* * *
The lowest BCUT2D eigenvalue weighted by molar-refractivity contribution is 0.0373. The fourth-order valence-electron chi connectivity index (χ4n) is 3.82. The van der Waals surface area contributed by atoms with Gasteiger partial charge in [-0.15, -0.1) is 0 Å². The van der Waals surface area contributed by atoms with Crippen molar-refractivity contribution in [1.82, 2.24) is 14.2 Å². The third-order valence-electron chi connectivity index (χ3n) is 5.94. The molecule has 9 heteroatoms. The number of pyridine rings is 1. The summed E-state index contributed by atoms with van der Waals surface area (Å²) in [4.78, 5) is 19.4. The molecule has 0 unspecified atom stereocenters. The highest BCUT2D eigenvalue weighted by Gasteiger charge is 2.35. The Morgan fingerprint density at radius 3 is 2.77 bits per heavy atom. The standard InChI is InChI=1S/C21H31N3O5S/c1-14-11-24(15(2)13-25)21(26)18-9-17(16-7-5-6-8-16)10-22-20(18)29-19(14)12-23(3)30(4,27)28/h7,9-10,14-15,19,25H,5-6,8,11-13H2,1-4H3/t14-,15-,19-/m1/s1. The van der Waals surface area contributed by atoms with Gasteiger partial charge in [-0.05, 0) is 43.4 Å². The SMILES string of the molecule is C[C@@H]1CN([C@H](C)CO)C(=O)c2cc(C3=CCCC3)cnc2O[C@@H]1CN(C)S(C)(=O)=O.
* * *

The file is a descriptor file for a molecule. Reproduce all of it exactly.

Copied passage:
The lowest BCUT2D eigenvalue weighted by molar-refractivity contribution is 0.0373. The fourth-order valence-electron chi connectivity index (χ4n) is 3.82. The van der Waals surface area contributed by atoms with Gasteiger partial charge in [-0.15, -0.1) is 0 Å². The van der Waals surface area contributed by atoms with Crippen molar-refractivity contribution in [1.82, 2.24) is 14.2 Å². The third-order valence-electron chi connectivity index (χ3n) is 5.94. The molecule has 9 heteroatoms. The number of pyridine rings is 1. The summed E-state index contributed by atoms with van der Waals surface area (Å²) in [4.78, 5) is 19.4. The molecule has 0 unspecified atom stereocenters. The highest BCUT2D eigenvalue weighted by Gasteiger charge is 2.35. The Morgan fingerprint density at radius 3 is 2.77 bits per heavy atom. The standard InChI is InChI=1S/C21H31N3O5S/c1-14-11-24(15(2)13-25)21(26)18-9-17(16-7-5-6-8-16)10-22-20(18)29-19(14)12-23(3)30(4,27)28/h7,9-10,14-15,19,25H,5-6,8,11-13H2,1-4H3/t14-,15-,19-/m1/s1. The van der Waals surface area contributed by atoms with Gasteiger partial charge in [-0.05, 0) is 43.4 Å². The SMILES string of the molecule is C[C@@H]1CN([C@H](C)CO)C(=O)c2cc(C3=CCCC3)cnc2O[C@@H]1CN(C)S(C)(=O)=O.